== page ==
So if they wanna do it themselves. Sure. Go ahead. right. But they're not gonna be able to do it as well, or as efficiently as we're going to be able to do it cuz we're the experts.
[00:18:09] Wendy Manganaro: I have a backup question to what we were talking about earlier is that because I get asked this a lot and now as a marketing perspective, I have a perspective.
So I don't wanna put my 2 cents in yet. How do you feel about women entrepreneurs who put their prices on their websites? Does it help them, or does it hurt them? I have a perspective under marketing side, I'm I'm curious as to what you think.
[00:18:34] Jocelyn Thompson: I guess I have mixed feelings.
I, I really like the idea of it from a pay transparency perspective. I think that it can make a conversation with potential clients easier because they've likely already gone on and seen that. And they're not gonna waste your time if they don't wanna play, pay your prices. So I think that's really beneficial.
The struggle I've had and why I've never done it with my company when I was doing consulting was that every client is so different. And every project for what I was doing was so different that they're, I really wanted to have here's the service I offer and here's how much it costs. But I just never got there with the business where it was this is the one thing people are asking me for.
And so what I found is because businesses are so different, I had to offer different services to different size businesses, different industries, all those things. And so, it just wasn't feasible for me. But I think there are pros and cons to it, I guess would be my answer.
[00:19:38] Wendy Manganaro: Yeah, that's interesting, and I have pros and cons with the two, but it's not for any of those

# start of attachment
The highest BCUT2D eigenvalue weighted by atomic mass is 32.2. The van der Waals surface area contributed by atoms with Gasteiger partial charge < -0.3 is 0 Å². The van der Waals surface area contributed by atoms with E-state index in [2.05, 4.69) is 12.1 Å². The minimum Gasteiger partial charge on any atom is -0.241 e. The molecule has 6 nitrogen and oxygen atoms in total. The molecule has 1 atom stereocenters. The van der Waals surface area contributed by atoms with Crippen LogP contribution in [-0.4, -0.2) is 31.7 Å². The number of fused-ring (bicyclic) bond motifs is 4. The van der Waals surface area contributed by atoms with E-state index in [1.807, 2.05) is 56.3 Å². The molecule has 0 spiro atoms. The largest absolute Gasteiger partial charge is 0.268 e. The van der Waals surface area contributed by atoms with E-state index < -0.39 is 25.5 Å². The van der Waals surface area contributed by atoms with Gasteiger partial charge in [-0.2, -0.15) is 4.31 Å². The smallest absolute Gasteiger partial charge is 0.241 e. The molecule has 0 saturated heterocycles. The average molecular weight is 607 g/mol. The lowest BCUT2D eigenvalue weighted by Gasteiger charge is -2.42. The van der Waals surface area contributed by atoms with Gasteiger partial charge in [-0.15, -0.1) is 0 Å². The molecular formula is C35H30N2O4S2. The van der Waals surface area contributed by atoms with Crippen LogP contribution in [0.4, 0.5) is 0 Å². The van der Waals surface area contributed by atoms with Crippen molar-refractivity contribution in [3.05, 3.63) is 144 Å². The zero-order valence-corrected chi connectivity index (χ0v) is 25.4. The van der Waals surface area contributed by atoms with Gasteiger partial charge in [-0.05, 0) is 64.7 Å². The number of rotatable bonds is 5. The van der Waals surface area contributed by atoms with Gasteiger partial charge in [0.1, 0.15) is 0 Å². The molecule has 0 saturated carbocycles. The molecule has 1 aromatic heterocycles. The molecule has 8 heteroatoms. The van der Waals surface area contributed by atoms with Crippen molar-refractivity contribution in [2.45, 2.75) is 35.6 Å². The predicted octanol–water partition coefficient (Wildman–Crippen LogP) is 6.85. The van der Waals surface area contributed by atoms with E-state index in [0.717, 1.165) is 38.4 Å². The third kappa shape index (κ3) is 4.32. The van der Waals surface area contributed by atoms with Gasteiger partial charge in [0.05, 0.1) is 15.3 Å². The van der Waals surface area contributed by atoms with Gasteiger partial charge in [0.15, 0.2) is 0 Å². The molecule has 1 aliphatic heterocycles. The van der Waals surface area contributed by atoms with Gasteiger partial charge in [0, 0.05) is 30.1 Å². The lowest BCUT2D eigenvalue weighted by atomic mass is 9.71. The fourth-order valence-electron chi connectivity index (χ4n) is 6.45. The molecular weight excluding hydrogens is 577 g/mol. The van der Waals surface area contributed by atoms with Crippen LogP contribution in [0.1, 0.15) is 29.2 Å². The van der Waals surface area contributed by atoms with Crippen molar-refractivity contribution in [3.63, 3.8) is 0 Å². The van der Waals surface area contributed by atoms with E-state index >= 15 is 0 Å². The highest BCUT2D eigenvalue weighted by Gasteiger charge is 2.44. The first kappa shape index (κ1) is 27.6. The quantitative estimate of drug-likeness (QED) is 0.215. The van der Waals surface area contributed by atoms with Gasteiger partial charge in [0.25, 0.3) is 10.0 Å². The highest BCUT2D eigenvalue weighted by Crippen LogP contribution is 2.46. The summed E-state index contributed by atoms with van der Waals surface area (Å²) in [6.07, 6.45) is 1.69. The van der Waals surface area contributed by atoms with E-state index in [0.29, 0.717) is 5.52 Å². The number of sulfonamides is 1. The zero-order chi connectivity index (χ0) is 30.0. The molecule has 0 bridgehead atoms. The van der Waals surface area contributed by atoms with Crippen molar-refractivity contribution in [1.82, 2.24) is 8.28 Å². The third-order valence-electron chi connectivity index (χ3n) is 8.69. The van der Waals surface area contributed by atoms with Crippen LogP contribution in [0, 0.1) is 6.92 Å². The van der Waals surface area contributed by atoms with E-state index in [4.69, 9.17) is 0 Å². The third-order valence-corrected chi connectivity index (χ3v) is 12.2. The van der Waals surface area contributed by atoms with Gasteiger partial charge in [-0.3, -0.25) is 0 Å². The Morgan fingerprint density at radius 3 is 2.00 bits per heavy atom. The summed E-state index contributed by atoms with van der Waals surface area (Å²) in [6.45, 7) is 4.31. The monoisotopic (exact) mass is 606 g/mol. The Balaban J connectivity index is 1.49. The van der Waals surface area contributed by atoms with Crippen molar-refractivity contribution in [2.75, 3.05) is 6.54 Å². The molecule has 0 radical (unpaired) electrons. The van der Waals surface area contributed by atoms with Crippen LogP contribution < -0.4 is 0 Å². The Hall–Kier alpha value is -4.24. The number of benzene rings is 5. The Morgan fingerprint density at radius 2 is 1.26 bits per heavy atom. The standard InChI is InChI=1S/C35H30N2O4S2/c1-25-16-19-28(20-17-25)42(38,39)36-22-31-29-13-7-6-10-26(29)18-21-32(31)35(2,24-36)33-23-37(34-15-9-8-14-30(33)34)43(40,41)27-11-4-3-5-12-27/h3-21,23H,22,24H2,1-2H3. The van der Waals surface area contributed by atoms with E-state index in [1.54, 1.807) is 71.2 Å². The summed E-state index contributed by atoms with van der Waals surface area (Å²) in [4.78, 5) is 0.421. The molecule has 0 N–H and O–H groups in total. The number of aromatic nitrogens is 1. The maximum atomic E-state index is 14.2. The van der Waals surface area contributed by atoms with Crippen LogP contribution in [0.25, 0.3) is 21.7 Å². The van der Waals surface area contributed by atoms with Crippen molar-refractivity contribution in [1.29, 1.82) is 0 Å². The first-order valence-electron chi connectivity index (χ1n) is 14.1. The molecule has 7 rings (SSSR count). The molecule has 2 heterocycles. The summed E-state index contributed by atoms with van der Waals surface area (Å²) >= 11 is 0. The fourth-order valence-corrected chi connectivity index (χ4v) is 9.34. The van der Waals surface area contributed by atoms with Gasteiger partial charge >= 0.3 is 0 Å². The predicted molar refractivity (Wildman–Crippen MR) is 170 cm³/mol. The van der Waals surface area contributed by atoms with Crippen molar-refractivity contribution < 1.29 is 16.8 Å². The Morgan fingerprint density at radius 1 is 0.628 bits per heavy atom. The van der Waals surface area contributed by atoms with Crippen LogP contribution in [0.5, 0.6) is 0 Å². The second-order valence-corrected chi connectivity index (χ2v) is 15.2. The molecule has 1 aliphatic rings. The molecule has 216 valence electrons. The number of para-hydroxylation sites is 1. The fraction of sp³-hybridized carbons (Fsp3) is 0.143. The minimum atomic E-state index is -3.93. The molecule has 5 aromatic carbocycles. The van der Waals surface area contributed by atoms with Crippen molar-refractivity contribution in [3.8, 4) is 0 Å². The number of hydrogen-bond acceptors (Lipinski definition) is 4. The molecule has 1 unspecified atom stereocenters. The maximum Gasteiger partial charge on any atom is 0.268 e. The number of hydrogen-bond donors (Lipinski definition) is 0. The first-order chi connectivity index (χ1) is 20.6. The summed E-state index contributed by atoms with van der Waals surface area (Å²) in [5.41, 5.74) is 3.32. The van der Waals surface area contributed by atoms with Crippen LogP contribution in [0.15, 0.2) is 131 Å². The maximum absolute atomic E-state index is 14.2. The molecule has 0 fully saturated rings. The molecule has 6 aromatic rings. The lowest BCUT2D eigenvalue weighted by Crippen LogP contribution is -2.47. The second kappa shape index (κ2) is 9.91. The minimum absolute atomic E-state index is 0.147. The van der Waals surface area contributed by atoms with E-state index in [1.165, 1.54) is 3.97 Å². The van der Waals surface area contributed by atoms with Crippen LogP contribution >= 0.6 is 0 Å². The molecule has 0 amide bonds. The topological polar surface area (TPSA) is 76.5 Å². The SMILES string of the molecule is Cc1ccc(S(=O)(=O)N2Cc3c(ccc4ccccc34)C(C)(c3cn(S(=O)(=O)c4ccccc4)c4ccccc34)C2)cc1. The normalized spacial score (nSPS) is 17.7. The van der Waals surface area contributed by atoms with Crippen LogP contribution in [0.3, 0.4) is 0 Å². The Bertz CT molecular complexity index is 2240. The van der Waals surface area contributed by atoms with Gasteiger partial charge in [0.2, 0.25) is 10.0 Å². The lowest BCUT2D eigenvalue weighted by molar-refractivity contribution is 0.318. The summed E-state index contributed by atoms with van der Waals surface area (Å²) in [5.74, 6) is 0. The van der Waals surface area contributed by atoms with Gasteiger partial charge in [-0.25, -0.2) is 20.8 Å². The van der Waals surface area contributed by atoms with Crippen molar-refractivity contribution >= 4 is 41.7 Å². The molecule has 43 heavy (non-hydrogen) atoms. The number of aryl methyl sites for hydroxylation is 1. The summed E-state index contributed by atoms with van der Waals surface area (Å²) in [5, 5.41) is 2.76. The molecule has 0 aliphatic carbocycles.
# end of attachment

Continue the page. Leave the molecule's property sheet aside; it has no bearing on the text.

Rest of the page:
[00:19:44] Jocelyn Thompson: Yeah. Yeah.
[00:19:44] Wendy Manganaro: It's totally funny. Cause, cause what I've always been experienced and taught is that more likely than not, you don't put your prices on because people price shop before knowing your value. So they're, they're prejudging based on. And the other side of that is that there's a lot of people who do the whole funnel system of here's my prices and you can get this discounted for this and, and you're already lessening your value before they even talk to you when you kind of have all of that spellt out.
To the reverse, those price shopping, as you said, though, who are like, no, that's not even in my realm, it was probably a good thing. Those who are kind of in the fringe, that's kind of who it hurts because they, they shop the price without shopping is this the best solution for me? And hopefully, you know, the idea is that every client that comes to a company is like, is this the best solution for me?
So that's a little bit different where yes, you have the price shopping, which will throw you out, but there is this other idea too, which is very interesting because it's the opposite of what you were saying about being more transparent.
I think a lot with female businesses don't share anything we're doing because they're afraid somebody else is going to take their money.
[00:20:58] Jocelyn Thompson: Mm-hmm,
[00:20:59] Wendy Manganaro: Which is definitely a mindset issue in itself.
[00:21:03] Jocelyn Thompson: I mean, the scarcity mindset is rea,l and that is, you know, that's a product of white supremacy. And so we have to remember that that is built into our capitalist system to try to get us to compete with each other when we don't need to.
The reality and what I've said for my business in particular with pay equity is there's so much work out there that. You know, I have this class where I teach people how to do pay equity audits. And one of the questions I've gotten is aren't you afraid that you're gonna teach people and then they'll do it as a consultant, you know, as a consultant and take my clients.